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way i was raised. and even though i the drugs and drinking and everything else, i still have those morals and there are lines that you won't cross. when you have somebody that cares about you. that kid that needs that hug, they can get that at the library or the open space. so it's incorporating the community and in a way that our kids are going to be able to use it along with our seniors. >> thank you. [applause] so ms. chandler, how do you plan to achieve economic and quality of life balance without district 10? >> that is so beautiful. economic and quality balance. the first question was asked to me i was silent and finished up. it's unnatural to be on the clock. so i kind of froze.
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but this is the perfect question that is meant for me to talk about economics and the balance. and i hear so much political conversation. they call it politically correct. i'm not a politically correct person, but what you see is a smile. you have a spirit, a smile here. my son was murdered three years ago and people are asking, how are you standing? one thing i haven't heard people talk about is spirituality. without spirituality, you have nothing. there is no way on earth we can go through district 10, district 6, 3, 4, 5 and the condition of san francisco today. the spirit is dead. we're not alive. i constantly hear about how the community has been deprived and
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abandoned. the question is, why? what kind of life that we've allowed this community to be in this state? we need to ask ourselves, who are we? there is no way on earth other nationalities would accept the homicides, the education institution, the businesses and african-american people not allowed to feed themselves. homes being taken. why? and then we want to cry wolf at the end of the day when we're almost obsolete. we are guilty. every one of us. that's what i'm bringing to the table. without spirituality, we have nothing. this is what keeps a smile on my face. this keeps my heart pumping when i see the little brothers and sisters and teenage girls and young adults full of alcohol on
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3rd. why is that blight there? it's not in any other community. why? start asking yourself the question. why is it that we've been having yellow tape all of these years? homicides cleaned up. why? i'm bringing the truth to you without a smile. i didn't raise anything but $500. me and my family raised the $500 to be able to pay for my registration. i haven't raised one dime. i'm not interested in your developers. who should we hold accountable? the san francisco board of supervisors made the announcement that that place was cleaned. >> ms. chandler -- >> are we holding the board of supervisors accountable? >> your time is up.
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>> thank you so kindly. [applause] >> what elements will you weigh when taking up concerns of the community, which may not be popular with other supervisory districts or other groups within the district. >> what the other district supervisors have to realize is we're connected. when you neglect this district, you neglect the city. so i want to be the supervisor to get the other supervisors on board to care about this district for once in a lifetime. when you go to the board of supervisor meetings, they often vote on different issues. when a supervisor has submitted legislation and they win the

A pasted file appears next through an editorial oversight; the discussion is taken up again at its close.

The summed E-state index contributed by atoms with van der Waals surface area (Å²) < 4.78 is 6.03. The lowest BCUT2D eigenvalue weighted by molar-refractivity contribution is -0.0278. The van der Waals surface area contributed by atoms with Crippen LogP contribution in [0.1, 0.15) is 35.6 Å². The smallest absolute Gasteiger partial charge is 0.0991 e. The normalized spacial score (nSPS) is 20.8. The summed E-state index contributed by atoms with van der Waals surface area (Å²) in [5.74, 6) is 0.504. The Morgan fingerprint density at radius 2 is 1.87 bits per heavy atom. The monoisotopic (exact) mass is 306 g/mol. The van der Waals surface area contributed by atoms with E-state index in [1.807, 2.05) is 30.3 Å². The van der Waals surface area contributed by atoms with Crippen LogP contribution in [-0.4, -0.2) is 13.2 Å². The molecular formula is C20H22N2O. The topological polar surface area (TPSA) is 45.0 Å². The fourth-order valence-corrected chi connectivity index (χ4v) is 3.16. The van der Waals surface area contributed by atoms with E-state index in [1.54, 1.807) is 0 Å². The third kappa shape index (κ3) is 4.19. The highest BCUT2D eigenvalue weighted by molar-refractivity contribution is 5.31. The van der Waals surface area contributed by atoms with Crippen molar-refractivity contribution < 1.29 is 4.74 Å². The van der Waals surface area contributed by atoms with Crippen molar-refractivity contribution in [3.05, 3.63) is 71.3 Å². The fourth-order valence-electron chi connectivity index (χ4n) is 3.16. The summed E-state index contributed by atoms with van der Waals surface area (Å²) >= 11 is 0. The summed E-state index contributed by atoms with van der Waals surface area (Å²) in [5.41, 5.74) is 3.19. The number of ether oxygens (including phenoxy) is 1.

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vote, they have a celebration in their office and it's like a feather in their hat and everybody's happy and goes home with a smile. we need to get to the point that they included district 10 for once. we need to get happy that they passed legislation that affects everybody. we're supposed to be a democratic city. the word they like to use is equity. but we don't have that here. district 10 has the worst disparity in economic income as well. we are a tale of two cities. the haves and have-notes. my goal is for everybody to realize that we're not connected. when you don't educate a district 10 child, it affects the whole city. when someone needs resources, they lead us to district 10 and then go down to district 6.
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district 6 isn't generationally that way. the tenderloin wasn't that way when i was a child. it was a small group of people that wear down on their luck. but now it's a hub because there are not resources. we need to bring the resources and let san francisco be the model city for other cities in the united states that finally start caring about people that do not look like them. thank you. [applause] >> thank you. mr. walton, this is unfair. how do you plan to address truancy? [laughter] >> i don't know if it's fair or unfair. first, i want it have a moment of silence for joe tatuey, who
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was murdered. he's a member of the street violence prevention program that provided out reach and connected our young folks to safety and he was gunned down a couple weeks ago. the last two days we've been spent remembering him and memorializing him. i want it ask for a brief moment of silence for him. thank you. with that said, there's -- there are things that we've done that have worked in the past that we have not had the same resources for to address truancy. let me give you an example. we had a program at daniel west elementary school. if we have a truancy program at an elementary school, that means there is something going on in the home that is causing the fact that our children are not going to school. so we put a program together with the department of youth and families where we called the